moving about on the inside, and occasionally a group assembled on the
conning platform, which was much larger than that of the Sea Lion.

"I believe some one is going down in a water suit," Ned said,
presently. "The water chamber is on the other side, but she lists as
if a weight was pulling at her."

"Listen!" Frank cautioned. "There's the machinery working. That would
be the lowering apparatus. Some one is going down, all right. Now,
what for?"

Ten minutes passed, and then the waters surged about the Sea Lion, and
a great roar and rumble came with the waves which swept into the open
hatch. The Shark, too, rocked on the crest of a great wave.

"Dynamite below!" Ned said. "Will there be more than one?"



CHAPTER XVII

BAD FOR THE SEA CREATURES



As Ned spoke there came another upheaval of water, and a louder roar
from the sea. The Shark and the Sea Lion both swayed perilously. Ned
and Frank closed their hatch and clung to the railing around the
conning tower platform.

"Those are torpedoes, all right," Frank said.

"But I don't understand--"

Ned cut the sentence short as a third reverberation came from beneath
the water.

"They think we are down there yet!" Frank said. "I wonder how the man
who went down came to make such a mistake?"

"Cheerful sort of people to fight!" Ned said. "Every man on that boat
is a murderer at heart."

A pounding on the under side of the hatch was now heard, and Jimmie's
face showed when it was lifted.

"Say," the little fellow said, "Captain Moore wants to speak to you,
Ned. These here earthquake shocks have got him goin'. He acts like a
crazy man."

Ned paid no attention to the request.

"He wants to say that he told me so," Ned said to Jimmie. "Go back and
tell him that he ought not to be afraid of his friends on board the
Shark."

"Gee!" the little fellow replied. "If he don't behave himself, I'll
turn the hose on him. He ought to have a salt water bath, anyway. For
a long time he's been tryin' to give us one!"

"Let him alone," Ned ordered.

This second upheaval of the water had swung the Shark around so that
the door to the water chamber was in view from the Sea Lion. The boys
saw that it was open, probably left in that way for the return of the
man who had gone down in the water suit.

The light, shining from the main cabin, filtered through the chamber,
which was, of course, under water, only a few inches of the conning
tower of the submarine now being above the surface.

"Can they shut that door from the cabin?" Frank asked.

"I presume so," Ned replied. "They ought to be able to shut the door
and empty the room as well."

"That can't be done on the Sea Lion," Frank said.

"No, but that is a detail that was overlooked in the construction of
the boat. I was just learning to run the craft, and did not observe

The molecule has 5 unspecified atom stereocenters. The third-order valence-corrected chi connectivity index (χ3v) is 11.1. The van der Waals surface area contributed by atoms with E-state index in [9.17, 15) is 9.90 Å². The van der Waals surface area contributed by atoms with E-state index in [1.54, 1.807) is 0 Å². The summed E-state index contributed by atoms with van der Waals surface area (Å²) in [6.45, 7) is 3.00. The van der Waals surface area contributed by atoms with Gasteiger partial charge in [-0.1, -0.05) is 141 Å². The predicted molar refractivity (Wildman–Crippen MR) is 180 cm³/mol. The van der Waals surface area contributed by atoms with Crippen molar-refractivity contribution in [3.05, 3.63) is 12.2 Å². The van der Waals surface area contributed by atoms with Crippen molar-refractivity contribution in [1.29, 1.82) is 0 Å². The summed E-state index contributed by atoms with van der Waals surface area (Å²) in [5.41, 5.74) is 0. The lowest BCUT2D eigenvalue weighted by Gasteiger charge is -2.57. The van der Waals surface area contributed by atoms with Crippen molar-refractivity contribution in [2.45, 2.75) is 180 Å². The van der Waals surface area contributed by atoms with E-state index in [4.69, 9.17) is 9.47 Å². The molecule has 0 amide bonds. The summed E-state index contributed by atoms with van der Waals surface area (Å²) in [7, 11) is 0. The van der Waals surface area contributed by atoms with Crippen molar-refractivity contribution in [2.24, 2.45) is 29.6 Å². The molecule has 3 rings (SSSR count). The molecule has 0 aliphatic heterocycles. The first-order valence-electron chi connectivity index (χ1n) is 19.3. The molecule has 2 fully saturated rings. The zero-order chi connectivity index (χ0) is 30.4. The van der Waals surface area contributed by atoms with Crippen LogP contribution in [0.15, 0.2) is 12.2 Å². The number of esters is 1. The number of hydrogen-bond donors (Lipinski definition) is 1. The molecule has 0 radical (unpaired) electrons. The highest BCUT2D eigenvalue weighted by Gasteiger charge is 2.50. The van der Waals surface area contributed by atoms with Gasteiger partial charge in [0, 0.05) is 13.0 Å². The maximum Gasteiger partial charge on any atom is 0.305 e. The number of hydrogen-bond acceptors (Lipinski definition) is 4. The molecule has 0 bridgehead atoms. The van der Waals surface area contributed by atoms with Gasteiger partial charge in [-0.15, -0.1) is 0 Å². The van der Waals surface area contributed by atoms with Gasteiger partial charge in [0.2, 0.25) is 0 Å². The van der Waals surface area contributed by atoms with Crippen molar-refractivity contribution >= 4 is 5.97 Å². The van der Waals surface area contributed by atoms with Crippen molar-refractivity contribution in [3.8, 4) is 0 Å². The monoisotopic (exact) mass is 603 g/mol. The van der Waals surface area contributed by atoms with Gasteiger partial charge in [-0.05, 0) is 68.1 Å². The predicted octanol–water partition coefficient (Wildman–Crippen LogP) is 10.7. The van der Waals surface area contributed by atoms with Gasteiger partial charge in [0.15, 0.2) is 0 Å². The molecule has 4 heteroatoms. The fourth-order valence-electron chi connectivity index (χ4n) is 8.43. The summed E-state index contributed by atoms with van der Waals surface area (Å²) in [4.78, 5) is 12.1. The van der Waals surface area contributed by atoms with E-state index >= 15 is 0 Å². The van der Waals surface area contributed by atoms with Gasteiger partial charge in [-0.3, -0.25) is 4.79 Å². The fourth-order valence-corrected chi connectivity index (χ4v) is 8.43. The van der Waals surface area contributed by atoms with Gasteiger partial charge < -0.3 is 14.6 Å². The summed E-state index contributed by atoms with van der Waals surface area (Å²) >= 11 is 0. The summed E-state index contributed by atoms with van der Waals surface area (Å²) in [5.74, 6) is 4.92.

the deficiency."

"Well," Frank went on, "they are closing the door, but they are not
doing a good job at it. Say," he added, grasping Ned's arm, "I'll bet
the machinery connecting with the door from the cabin is broken!"

"Then the man who is down below will have to come up and do the
opening after he gets up, and after he shuts the outer door and
exhausts the water."

"I don't believe the outer door can be closed."

"What I'm interested in just now," Ned said, "is whether the diver is
still alive. If he was anywhere near where the torpedoes exploded he
is dead."

"And the Shark can't close her water chamber! I see a chance, Ned,"
Frank exclaimed. "Suppose I drop out and enter that water chamber?"

"What for?" asked Ned.

"Why, they would think I was the other fellow and let me in."

"With your line and hose unconnected with the mechanism inside?" asked
Ned.

"Never thought of that."

"The only way for us to get into that boat," Ned went on, "is to get
in from the top."

"But how?"

"That's just what I'm trying to study out."

"I presume the man who went down is there for good," Frank suggested.

"He probably went down to see why the torpedoes didn't go off and got
caught," Ned replied.

"Perhaps the Shark will go down to see about it directly," the other
ventured.

"I hardly think she could lift again with that water chamber door open
and the chamber full of water," Ned went on. "It is my opinion that
they will remain on top."

"I should think she'd be afraid of the traps she set for us, anyway. I
wish she would get caught in one of them."

"Not while she has that mysterious packet on board," smiled Ned. "We
have traveled a long way to get that."

No more submarine explosions came, and the boys sat on the dark
conning tower until nearly midnight, watching the people on the Shark
flying about, evidently laboring under great excitement.

The diver had not returned. The machinery was evidently out of order
and the Shark might as well have tied to the bottom for all the speed
she could make.

"I'm afraid some ship friendly to these pirates will come along," Ned
said, after a long silence. "I think I'd better go aboard the Shark
and find out what she intends doing."

"I see you doing it!"

"I can only try."

"And try only once," Frank muttered.

"I think they are ready for a compromise by this time."

"Well, then, I'll go with you," Frank decided.

"Get up the boat, then."

Jack and Jimmie were not inclined to favor the scheme, but they
assisted in launching the boat and stood with half-frightened faces
while Ned and Frank stepped into her.

Just as they were pushing off, Hans made his appearance on the little
platform, his china-blue eyes filled with excitement.

"Mine friendts," he said, "vot iss if I goes py the poat?"

"No more room," said Frank.

"Now, you hold on," Jimmie called out. "You know what sort of a left
hand punch this baby has? Well, then, you may need him when you get
over to the Shark. See?"

"That might be," Frank muttered, looking inquiringly at Ned.

"Then let him come along," the latter said, so Hans entered the boat